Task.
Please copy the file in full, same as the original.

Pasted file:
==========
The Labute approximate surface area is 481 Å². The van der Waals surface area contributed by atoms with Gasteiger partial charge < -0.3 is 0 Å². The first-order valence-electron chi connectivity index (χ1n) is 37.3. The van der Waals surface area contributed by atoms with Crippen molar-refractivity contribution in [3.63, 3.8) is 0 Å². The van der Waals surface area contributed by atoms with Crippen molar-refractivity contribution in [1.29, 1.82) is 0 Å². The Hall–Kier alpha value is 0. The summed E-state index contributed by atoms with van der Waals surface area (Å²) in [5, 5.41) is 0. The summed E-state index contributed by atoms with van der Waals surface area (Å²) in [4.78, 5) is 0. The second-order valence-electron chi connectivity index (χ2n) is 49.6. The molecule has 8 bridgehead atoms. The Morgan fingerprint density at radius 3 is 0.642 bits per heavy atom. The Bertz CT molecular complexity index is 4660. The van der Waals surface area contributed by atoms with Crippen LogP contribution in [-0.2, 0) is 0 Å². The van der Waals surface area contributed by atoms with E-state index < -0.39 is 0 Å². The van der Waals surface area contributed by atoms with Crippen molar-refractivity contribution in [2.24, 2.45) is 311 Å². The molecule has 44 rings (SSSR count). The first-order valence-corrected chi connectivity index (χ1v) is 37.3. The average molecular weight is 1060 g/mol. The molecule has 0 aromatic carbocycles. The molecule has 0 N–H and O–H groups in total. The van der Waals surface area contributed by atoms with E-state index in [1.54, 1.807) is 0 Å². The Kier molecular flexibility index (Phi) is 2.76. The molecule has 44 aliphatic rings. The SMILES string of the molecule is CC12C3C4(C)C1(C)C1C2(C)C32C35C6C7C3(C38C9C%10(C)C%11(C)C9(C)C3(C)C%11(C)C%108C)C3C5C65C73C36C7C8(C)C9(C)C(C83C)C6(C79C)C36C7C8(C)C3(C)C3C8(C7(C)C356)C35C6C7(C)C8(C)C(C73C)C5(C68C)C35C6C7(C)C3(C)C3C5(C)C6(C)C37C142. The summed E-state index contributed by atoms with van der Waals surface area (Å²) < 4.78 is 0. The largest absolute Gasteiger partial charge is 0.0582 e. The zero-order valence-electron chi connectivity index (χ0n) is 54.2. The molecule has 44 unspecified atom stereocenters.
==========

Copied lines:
The Labute approximate surface area is 481 Å². The van der Waals surface area contributed by atoms with Gasteiger partial charge < -0.3 is 0 Å². The first-order valence-electron chi connectivity index (χ1n) is 37.3. The van der Waals surface area contributed by atoms with Crippen molar-refractivity contribution in [3.63, 3.8) is 0 Å². The van der Waals surface area contributed by atoms with Crippen molar-refractivity contribution in [1.29, 1.82) is 0 Å². The Hall–Kier alpha value is 0. The summed E-state index contributed by atoms with van der Waals surface area (Å²) in [5, 5.41) is 0. The summed E-state index contributed by atoms with van der Waals surface area (Å²) in [4.78, 5) is 0. The second-order valence-electron chi connectivity index (χ2n) is 49.6. The molecule has 8 bridgehead atoms. The Morgan fingerprint density at radius 3 is 0.642 bits per heavy atom. The Bertz CT molecular complexity index is 4660. The van der Waals surface area contributed by atoms with Crippen LogP contribution in [-0.2, 0) is 0 Å². The van der Waals surface area contributed by atoms with E-state index < -0.39 is 0 Å². The van der Waals surface area contributed by atoms with Crippen molar-refractivity contribution in [2.24, 2.45) is 311 Å². The molecule has 44 rings (SSSR count). The first-order valence-corrected chi connectivity index (χ1v) is 37.3. The average molecular weight is 1060 g/mol. The molecule has 0 aromatic carbocycles. The molecule has 0 N–H and O–H groups in total. The van der Waals surface area contributed by atoms with E-state index in [1.54, 1.807) is 0 Å². The Kier molecular flexibility index (Phi) is 2.76. The molecule has 44 aliphatic rings. The SMILES string of the molecule is CC12C3C4(C)C1(C)C1C2(C)C32C35C6C7C3(C38C9C%10(C)C%11(C)C9(C)C3(C)C%11(C)C%108C)C3C5C65C73C36C7C8(C)C9(C)C(C83C)C6(C79C)C36C7C8(C)C3(C)C3C8(C7(C)C356)C35C6C7(C)C8(C)C(C73C)C5(C68C)C35C6C7(C)C3(C)C3C5(C)C6(C)C37C142. The summed E-state index contributed by atoms with van der Waals surface area (Å²) < 4.78 is 0. The largest absolute Gasteiger partial charge is 0.0582 e. The zero-order valence-electron chi connectivity index (χ0n) is 54.2. The molecule has 44 unspecified atom stereocenters.